Arguably the greatest wildlife spectacle in Africa, the migration of two million wildebeest across the Serengeti Plains climaxes with a series of perilous river crossings.
Crossing the River
The build-up to a Mara river crossing is tense and unpredictable. Thousands of wildebeest aggregate at a favoured crossing point, teasing themselves (and a few human spectators) for hours, even days. Occasionally they peer over the edge of the riverbank, dithery and indecisive, before withdrawing back into the bush. Once there, they mill around aimlessly. The level of agitation within the herd rises and falls. It regularly manifests itself in a pitched outbreak of plaintive and hysterical communal braying that ends as suddenly as it starts.
Finally, after several false starts, an unidentifiable trigger or moment of madness compels a few to leap from the bank. They hurtle blindly into the water. The rest of the herd follows in an adrenalin-charged surge. They charge shoulder high through the river to erupt thunderously onto the opposite bank. It’s a perilous enterprise.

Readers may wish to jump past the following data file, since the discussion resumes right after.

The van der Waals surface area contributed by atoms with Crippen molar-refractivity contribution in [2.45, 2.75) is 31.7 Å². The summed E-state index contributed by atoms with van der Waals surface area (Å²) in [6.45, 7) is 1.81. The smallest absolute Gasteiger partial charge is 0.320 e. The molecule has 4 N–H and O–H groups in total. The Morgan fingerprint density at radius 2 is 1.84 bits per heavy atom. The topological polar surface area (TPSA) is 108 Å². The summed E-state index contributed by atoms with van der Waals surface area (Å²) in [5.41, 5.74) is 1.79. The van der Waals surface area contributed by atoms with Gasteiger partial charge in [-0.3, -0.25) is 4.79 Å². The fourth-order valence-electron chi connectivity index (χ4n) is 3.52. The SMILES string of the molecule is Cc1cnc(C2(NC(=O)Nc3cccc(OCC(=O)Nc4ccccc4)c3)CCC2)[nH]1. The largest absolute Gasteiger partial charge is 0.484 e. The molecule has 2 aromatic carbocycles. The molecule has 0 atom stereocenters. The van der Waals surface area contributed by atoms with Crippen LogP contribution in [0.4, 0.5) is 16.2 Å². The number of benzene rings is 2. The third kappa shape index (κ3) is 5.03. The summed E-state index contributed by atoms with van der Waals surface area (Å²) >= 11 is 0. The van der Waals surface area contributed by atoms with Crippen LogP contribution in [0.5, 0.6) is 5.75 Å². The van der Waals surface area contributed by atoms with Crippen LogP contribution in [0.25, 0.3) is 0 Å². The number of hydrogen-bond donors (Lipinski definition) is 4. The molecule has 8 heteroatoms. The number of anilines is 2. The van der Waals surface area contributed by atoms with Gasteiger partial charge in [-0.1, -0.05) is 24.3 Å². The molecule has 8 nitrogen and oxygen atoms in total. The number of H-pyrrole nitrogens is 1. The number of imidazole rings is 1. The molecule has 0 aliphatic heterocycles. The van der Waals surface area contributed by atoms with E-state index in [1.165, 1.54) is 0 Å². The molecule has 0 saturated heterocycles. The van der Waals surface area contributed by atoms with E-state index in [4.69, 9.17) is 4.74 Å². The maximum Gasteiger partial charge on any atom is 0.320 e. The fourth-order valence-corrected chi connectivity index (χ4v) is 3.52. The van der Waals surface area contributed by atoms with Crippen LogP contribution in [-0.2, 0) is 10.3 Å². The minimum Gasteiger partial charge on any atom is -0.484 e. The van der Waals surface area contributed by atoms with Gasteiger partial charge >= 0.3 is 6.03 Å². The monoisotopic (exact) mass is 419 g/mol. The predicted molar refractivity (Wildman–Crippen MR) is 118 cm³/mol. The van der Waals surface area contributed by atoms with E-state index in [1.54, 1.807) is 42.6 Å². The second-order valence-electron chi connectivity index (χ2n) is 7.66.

Misjudged high-water crossings sweep away and drown several thousand wildebeest every year. Outsized crocodiles weave gape-mouthed through the crossing herd, ready to snatch down any individual that make a false move. And, on the opposite bank, lions lurk in wait. They eye their prey, ready to slaughter as many emerging wildebeests as they can lay their paws on.
A Sight to Behold
For the human spectator, it's a breathtaking and utterly unforgettable experience. It is visually three-dimensional, aurally magnificent, infused with an infectious aura of chaos and confusion, and tangibly charged with adrenalin. The first time I experienced a crossing, I stood on the riverbank - metres away from where the wildebeest emerged. It felt like the game-viewing equivalent to being exposed to IMAX, after a lifetime watching videos on the small screen.
Snapshots of Wildlife
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